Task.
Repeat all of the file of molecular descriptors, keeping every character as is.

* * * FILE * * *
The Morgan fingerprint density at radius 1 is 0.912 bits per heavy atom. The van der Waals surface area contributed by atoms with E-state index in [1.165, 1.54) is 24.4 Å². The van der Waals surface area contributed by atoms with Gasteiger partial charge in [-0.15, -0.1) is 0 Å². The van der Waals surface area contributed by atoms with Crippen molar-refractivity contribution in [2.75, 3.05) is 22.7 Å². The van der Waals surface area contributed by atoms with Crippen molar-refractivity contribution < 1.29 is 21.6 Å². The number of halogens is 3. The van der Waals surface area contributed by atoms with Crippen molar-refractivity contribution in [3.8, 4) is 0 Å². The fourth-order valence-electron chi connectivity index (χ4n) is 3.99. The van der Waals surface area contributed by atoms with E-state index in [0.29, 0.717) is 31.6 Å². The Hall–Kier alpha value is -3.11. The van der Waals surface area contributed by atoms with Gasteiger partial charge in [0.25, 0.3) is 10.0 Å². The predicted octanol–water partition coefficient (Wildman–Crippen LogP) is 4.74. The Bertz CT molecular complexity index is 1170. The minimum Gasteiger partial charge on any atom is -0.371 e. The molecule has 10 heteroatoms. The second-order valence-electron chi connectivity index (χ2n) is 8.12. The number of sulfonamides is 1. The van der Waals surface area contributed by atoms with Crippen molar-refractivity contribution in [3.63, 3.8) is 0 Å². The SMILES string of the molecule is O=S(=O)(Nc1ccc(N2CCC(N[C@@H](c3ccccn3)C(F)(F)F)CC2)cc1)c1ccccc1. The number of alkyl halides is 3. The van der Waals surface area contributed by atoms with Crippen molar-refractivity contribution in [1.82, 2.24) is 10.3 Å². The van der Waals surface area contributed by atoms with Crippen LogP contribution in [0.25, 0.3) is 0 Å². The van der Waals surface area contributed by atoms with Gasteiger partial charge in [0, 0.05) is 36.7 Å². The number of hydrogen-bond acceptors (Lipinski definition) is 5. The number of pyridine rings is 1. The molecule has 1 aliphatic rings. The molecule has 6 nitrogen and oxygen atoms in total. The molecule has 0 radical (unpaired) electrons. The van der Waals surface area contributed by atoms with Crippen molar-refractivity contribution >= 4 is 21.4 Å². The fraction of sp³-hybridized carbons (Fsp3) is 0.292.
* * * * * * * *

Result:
The Morgan fingerprint density at radius 1 is 0.912 bits per heavy atom. The van der Waals surface area contributed by atoms with E-state index in [1.165, 1.54) is 24.4 Å². The van der Waals surface area contributed by atoms with Gasteiger partial charge in [-0.15, -0.1) is 0 Å². The van der Waals surface area contributed by atoms with Crippen molar-refractivity contribution in [2.75, 3.05) is 22.7 Å². The van der Waals surface area contributed by atoms with Crippen molar-refractivity contribution < 1.29 is 21.6 Å². The number of halogens is 3. The van der Waals surface area contributed by atoms with Crippen molar-refractivity contribution in [3.8, 4) is 0 Å². The fourth-order valence-electron chi connectivity index (χ4n) is 3.99. The van der Waals surface area contributed by atoms with E-state index in [0.29, 0.717) is 31.6 Å². The Hall–Kier alpha value is -3.11. The van der Waals surface area contributed by atoms with Gasteiger partial charge in [0.25, 0.3) is 10.0 Å². The predicted octanol–water partition coefficient (Wildman–Crippen LogP) is 4.74. The Bertz CT molecular complexity index is 1170. The minimum Gasteiger partial charge on any atom is -0.371 e. The molecule has 10 heteroatoms. The second-order valence-electron chi connectivity index (χ2n) is 8.12. The number of sulfonamides is 1. The van der Waals surface area contributed by atoms with Crippen molar-refractivity contribution in [3.63, 3.8) is 0 Å². The SMILES string of the molecule is O=S(=O)(Nc1ccc(N2CCC(N[C@@H](c3ccccn3)C(F)(F)F)CC2)cc1)c1ccccc1. The number of alkyl halides is 3. The van der Waals surface area contributed by atoms with Crippen molar-refractivity contribution in [1.82, 2.24) is 10.3 Å². The van der Waals surface area contributed by atoms with Crippen LogP contribution in [0.25, 0.3) is 0 Å². The van der Waals surface area contributed by atoms with Gasteiger partial charge in [0, 0.05) is 36.7 Å². The number of hydrogen-bond acceptors (Lipinski definition) is 5. The number of pyridine rings is 1. The molecule has 1 aliphatic rings. The molecule has 6 nitrogen and oxygen atoms in total. The molecule has 0 radical (unpaired) electrons. The van der Waals surface area contributed by atoms with Crippen molar-refractivity contribution >= 4 is 21.4 Å². The fraction of sp³-hybridized carbons (Fsp3) is 0.292.